• We are searching for a new assessment system which overcomes one huge obstacle to profound change: the grading system. We have not yet succeeded in breaking the stranglehold conventional grading has on the psyches of everyone who has ever been to school, especially teachers. But we are struggling with what we call "targets of quality," described in a matrix of five areas and three levels of understanding, against which we invite teachers to assess their own work. We take the assessment process very seriously, writing copiously and carefully about each candidate's work, and using the "targets" to make a judgment. The basic drive, of course, is for continuous improvement, and we have found many of the ideas from the Total Quality Management movement useful, especially in our own self-evaluation.

But the base on which this began was a partnership with four Virginia school districts--Fauquier County, Manassas City, Manassas Park, and Prince William County--and the creation of a contract degree. Upon that initial base, we are building a collegial community.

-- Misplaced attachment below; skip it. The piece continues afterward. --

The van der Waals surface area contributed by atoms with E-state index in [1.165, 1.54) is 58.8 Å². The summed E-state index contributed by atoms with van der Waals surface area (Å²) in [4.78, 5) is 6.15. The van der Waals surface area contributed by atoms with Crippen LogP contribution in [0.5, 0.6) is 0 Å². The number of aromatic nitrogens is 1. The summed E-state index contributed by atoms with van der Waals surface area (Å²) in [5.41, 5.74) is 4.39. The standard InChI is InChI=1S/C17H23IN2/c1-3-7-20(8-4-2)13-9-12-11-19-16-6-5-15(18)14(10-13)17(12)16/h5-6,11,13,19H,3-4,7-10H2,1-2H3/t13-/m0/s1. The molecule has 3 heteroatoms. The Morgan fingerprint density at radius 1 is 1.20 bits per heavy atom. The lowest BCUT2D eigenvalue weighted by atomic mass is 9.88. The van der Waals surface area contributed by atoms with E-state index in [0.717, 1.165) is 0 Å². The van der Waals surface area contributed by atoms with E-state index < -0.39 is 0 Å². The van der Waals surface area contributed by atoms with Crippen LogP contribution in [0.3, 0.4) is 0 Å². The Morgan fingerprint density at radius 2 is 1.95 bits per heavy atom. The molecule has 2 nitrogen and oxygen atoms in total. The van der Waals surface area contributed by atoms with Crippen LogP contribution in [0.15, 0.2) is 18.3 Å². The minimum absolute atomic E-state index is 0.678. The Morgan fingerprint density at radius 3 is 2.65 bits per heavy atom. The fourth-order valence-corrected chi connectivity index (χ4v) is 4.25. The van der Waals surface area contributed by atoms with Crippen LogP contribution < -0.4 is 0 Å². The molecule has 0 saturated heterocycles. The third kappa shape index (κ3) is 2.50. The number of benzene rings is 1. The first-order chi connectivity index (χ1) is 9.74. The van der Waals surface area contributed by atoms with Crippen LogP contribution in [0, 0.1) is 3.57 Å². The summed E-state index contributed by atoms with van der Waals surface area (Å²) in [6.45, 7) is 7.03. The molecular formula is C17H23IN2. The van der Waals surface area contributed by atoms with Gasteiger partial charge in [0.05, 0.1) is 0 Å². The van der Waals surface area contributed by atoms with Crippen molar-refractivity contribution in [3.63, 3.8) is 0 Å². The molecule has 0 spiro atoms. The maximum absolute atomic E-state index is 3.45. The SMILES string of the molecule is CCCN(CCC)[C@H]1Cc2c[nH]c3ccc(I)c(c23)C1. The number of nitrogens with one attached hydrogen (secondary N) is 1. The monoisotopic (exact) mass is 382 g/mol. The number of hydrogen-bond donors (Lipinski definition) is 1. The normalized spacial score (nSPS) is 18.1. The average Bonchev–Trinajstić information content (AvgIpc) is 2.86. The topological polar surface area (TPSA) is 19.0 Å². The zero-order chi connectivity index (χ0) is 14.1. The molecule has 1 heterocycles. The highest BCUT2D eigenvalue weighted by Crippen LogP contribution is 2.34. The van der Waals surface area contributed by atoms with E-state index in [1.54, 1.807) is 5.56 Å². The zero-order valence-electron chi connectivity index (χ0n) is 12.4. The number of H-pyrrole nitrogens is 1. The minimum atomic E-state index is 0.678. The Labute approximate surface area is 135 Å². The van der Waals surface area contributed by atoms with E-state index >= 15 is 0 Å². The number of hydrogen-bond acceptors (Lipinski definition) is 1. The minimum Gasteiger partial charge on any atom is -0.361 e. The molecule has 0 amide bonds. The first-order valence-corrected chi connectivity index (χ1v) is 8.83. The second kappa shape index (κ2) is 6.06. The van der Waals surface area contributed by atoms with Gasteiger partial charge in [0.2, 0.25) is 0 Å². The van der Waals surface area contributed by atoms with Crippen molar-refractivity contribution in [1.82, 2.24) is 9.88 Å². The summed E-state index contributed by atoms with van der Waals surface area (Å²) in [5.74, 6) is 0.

For us, rethinking professional development has been a process of accelerating fast-tracking. We design as we build. In business terms, our goal is a better product at lower cost. In moral terms, we seek to enhance teacher professionalism and emancipate teachers from the dogma in which they are ensnared. In practical terms, we are creating a framework schools can palpably touch, as they witness the effect it has on their teachers.

While our school is pleased with what we have accomplished so far, we realize it is only a beginning. We are convinced that the approach we are using could have much wider implications for degree programs in other professions, so we are planning a new degree structure for that purpose and are also expanding the role of technology. We are wrestling with issues of principal involvement. Our sense is that if we want to transform the university's relationship with the teaching profession, all of us, teachers and taught, have to treat the degree as if it were an extensive partnership research-and-development project. The intensity and the excitement of the venture is richly rewarding.